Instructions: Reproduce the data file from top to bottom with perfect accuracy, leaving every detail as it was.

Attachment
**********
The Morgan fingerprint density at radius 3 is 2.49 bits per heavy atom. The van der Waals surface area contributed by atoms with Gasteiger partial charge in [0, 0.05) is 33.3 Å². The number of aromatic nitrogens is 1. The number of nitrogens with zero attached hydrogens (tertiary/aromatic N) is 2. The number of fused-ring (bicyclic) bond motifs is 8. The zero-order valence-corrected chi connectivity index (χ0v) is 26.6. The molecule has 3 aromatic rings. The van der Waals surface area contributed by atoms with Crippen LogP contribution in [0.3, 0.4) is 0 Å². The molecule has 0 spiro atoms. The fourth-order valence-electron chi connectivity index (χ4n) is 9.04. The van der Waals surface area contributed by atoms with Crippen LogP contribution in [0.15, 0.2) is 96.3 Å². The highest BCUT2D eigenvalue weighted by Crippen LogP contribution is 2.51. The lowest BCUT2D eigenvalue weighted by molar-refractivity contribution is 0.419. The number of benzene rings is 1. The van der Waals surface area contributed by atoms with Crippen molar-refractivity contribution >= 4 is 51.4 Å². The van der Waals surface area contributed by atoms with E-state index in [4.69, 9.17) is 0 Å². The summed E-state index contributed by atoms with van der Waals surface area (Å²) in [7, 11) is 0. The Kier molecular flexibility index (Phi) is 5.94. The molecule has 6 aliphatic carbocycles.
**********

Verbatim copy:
The Morgan fingerprint density at radius 3 is 2.49 bits per heavy atom. The van der Waals surface area contributed by atoms with Gasteiger partial charge in [0, 0.05) is 33.3 Å². The number of aromatic nitrogens is 1. The number of nitrogens with zero attached hydrogens (tertiary/aromatic N) is 2. The number of fused-ring (bicyclic) bond motifs is 8. The zero-order valence-corrected chi connectivity index (χ0v) is 26.6. The molecule has 3 aromatic rings. The van der Waals surface area contributed by atoms with Crippen LogP contribution in [0.3, 0.4) is 0 Å². The molecule has 0 spiro atoms. The fourth-order valence-electron chi connectivity index (χ4n) is 9.04. The van der Waals surface area contributed by atoms with Crippen LogP contribution in [0.15, 0.2) is 96.3 Å². The highest BCUT2D eigenvalue weighted by Crippen LogP contribution is 2.51. The lowest BCUT2D eigenvalue weighted by molar-refractivity contribution is 0.419. The number of benzene rings is 1. The van der Waals surface area contributed by atoms with Crippen molar-refractivity contribution >= 4 is 51.4 Å². The van der Waals surface area contributed by atoms with E-state index in [4.69, 9.17) is 0 Å². The summed E-state index contributed by atoms with van der Waals surface area (Å²) in [7, 11) is 0. The Kier molecular flexibility index (Phi) is 5.94. The molecule has 6 aliphatic carbocycles.